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Hooded Mergansers Returning To Nest

3-25-16  hooded merganser flying 243

Hooded mergansers are present in most of the Northeast year round where there is open water, but many move south and southwest in winter.  Some actually migrate north to spend winters in the Great Lakes and southern Canada. Their numbers swell in March and April, when migrants are passing through as well as returning.  Often within days of when the ice goes out, this smallest (and arguably the most beautiful) of the three North American merganser species appears.

The courtship ritual of hooded mergansers takes place in groups of one or more females and several males.  The males raise their crests, expanding the white patch, and engage in behavior known as head-throwing.  They jerk their heads backwards until it touches their backs, while giving a frog-like croak. Females court by bobbing their heads and giving a hoarse quack.

Female breeding hooded mergansers select suitable cavities in both live and dead trees in which to nest. Stumps and snags near or in forested wetlands are their preferred nesting sites. Nest boxes are also used by this species, with those over or near water being the most sought after. After a month or a little more, the eggs hatch and downy, day-old chicks jump to the water (or ground) below, in response to their mother’s vocal urging.

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8 responses

  1. I have watched the male swimming back and forth in front of a female throwing up his hood when passing her. He did circles and all the while throwing his head back in a crowing position and flashing his hood. She was attentive, but not being near their breeding area, I imagine she thought, hmmm, good show, but lets not start the party yet!

    March 31, 2016 at 8:03 am

    • It’s an amazing courtship, isn’t it?

      March 31, 2016 at 10:05 am

  2. Marilyn

    I am just now trying to remember which is a bufflehead and which is the hooded merganser. The bufflehead looks more like a duck; the “hoodie” is larger with a pointy bill…

    March 31, 2016 at 8:17 am

  3. kate niboli

    Hello Mary, I am a fan of your blog and enjoy reading your posts regularly. I have a question for you that I thought might make a great post at some point. Last year we had a solitary peeper sort of sound outside our home at dawn and dusk. This year the sound came back, and very curious, we worked to find out what was making this neat little noise – we realized we have a male American Woodcock who has chosen this area for his spring mating! We are thrilled and fascinated. We have now seen the incredible areal mating call/ flight as dusk on several occasions and have done some basic online research – we want to know so much more about this fascinating little bird. We think we are hearing a second Woodcock doing its little peeper sound which makes us wonder how large a territory for a male is in mating season…or is that a female that he is attracting in? We also know the females are ground nesters, are the males too? How large is their territory? Do they share territory with other males? Our questions just keep piling up! We would love to know more about this fascinating bird! Thanks for a lovely blog! Kate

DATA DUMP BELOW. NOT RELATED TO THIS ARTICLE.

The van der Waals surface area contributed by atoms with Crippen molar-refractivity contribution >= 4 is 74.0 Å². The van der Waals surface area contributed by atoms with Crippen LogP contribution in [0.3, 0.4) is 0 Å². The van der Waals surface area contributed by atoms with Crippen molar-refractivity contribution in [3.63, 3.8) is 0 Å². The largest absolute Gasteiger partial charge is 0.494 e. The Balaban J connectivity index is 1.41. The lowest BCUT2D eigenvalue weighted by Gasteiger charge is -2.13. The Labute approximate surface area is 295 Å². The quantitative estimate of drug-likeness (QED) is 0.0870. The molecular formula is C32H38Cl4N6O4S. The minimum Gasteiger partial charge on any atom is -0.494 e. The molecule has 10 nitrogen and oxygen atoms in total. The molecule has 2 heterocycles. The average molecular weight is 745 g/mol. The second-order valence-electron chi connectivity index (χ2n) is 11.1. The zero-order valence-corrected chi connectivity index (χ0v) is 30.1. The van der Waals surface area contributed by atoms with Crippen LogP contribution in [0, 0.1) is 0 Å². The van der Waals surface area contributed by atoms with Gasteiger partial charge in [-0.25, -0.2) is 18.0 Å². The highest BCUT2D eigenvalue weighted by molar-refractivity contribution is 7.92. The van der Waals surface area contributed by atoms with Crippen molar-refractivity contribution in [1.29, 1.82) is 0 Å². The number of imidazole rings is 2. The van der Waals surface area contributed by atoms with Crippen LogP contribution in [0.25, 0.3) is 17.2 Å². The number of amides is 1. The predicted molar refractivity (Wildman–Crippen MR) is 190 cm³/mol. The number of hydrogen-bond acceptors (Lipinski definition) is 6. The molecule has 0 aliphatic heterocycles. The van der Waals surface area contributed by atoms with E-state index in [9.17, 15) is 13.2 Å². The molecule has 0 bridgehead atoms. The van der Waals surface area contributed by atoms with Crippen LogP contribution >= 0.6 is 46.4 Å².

On Thu, Mar 31, 2016 at 7:56 AM, Naturally Curious with Mary Holland wrote:

    > Mary Holland posted: ” Hooded mergansers are present in most of the > Northeast year round where there is open water, but many move south and > southwest in winter. Some actually migrate north to spend winters in the > Great Lakes and southern Canada. Their numbers swell in March ” >

    March 31, 2016 at 1:15 pm

    • Hi Kate,
      You’ve actually picked one of my very favorite birds! If you go to https://www.allaboutbirds.org/guide/American_Woodcock/lifehistory you can get a decent introduction to American woodcocks…after his aerial display, the male drops down in the same general area every time. If you run a little bit towards it every time it’s in the air, you can end up quite close to where he lands. (Once he landed on my daughter’s back!) They are a magnificent bird, with incredible adaptations, from camouflage plumage to the tip of its bill, which is flexible enough to be able to grasp a worm! Have fun observing their dawn and twilight displays – one of my very favorite things.

      March 31, 2016 at 6:26 pm

  4. Spectacular birds!

    March 31, 2016 at 8:56 pm

  5. Kathie Fiveash

    Mary, a couple of weeks ago I was at the local lake, and thought I was hearing some kind of frog, like a creaky gate, but it seemed too early to be a pickerel or leopard frog. Then I saw some splashing – far away, and I didn’t have my binos – and realized it was ducks. Some research at home made me feel confident that it was hooded mergansers. I don’t think I had heard that sound before. The same day I watched Canada geese battling, and learned later about their triumph ceremony. Fascinating.

    April 1, 2016 at 12:15 pm

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